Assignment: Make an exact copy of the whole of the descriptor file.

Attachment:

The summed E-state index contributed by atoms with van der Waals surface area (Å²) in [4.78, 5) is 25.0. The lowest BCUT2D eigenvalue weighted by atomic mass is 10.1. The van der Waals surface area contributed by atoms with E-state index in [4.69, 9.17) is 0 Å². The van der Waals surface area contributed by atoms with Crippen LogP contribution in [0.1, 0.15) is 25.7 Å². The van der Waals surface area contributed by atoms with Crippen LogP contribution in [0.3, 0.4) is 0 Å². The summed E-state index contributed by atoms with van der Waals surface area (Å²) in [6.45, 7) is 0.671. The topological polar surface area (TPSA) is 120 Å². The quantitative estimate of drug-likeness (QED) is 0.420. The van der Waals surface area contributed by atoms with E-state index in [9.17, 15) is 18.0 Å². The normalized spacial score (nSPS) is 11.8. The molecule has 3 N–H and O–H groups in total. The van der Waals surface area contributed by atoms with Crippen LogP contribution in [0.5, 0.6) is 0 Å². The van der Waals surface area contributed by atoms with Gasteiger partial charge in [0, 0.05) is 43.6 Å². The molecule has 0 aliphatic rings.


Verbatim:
The summed E-state index contributed by atoms with van der Waals surface area (Å²) in [4.78, 5) is 25.0. The lowest BCUT2D eigenvalue weighted by atomic mass is 10.1. The van der Waals surface area contributed by atoms with E-state index in [4.69, 9.17) is 0 Å². The van der Waals surface area contributed by atoms with Crippen LogP contribution in [0.1, 0.15) is 25.7 Å². The van der Waals surface area contributed by atoms with Crippen LogP contribution in [0.3, 0.4) is 0 Å². The summed E-state index contributed by atoms with van der Waals surface area (Å²) in [6.45, 7) is 0.671. The topological polar surface area (TPSA) is 120 Å². The quantitative estimate of drug-likeness (QED) is 0.420. The van der Waals surface area contributed by atoms with E-state index in [9.17, 15) is 18.0 Å². The normalized spacial score (nSPS) is 11.8. The molecule has 3 N–H and O–H groups in total. The van der Waals surface area contributed by atoms with Crippen LogP contribution in [0.5, 0.6) is 0 Å². The van der Waals surface area contributed by atoms with Gasteiger partial charge in [0, 0.05) is 43.6 Å². The molecule has 0 aliphatic rings.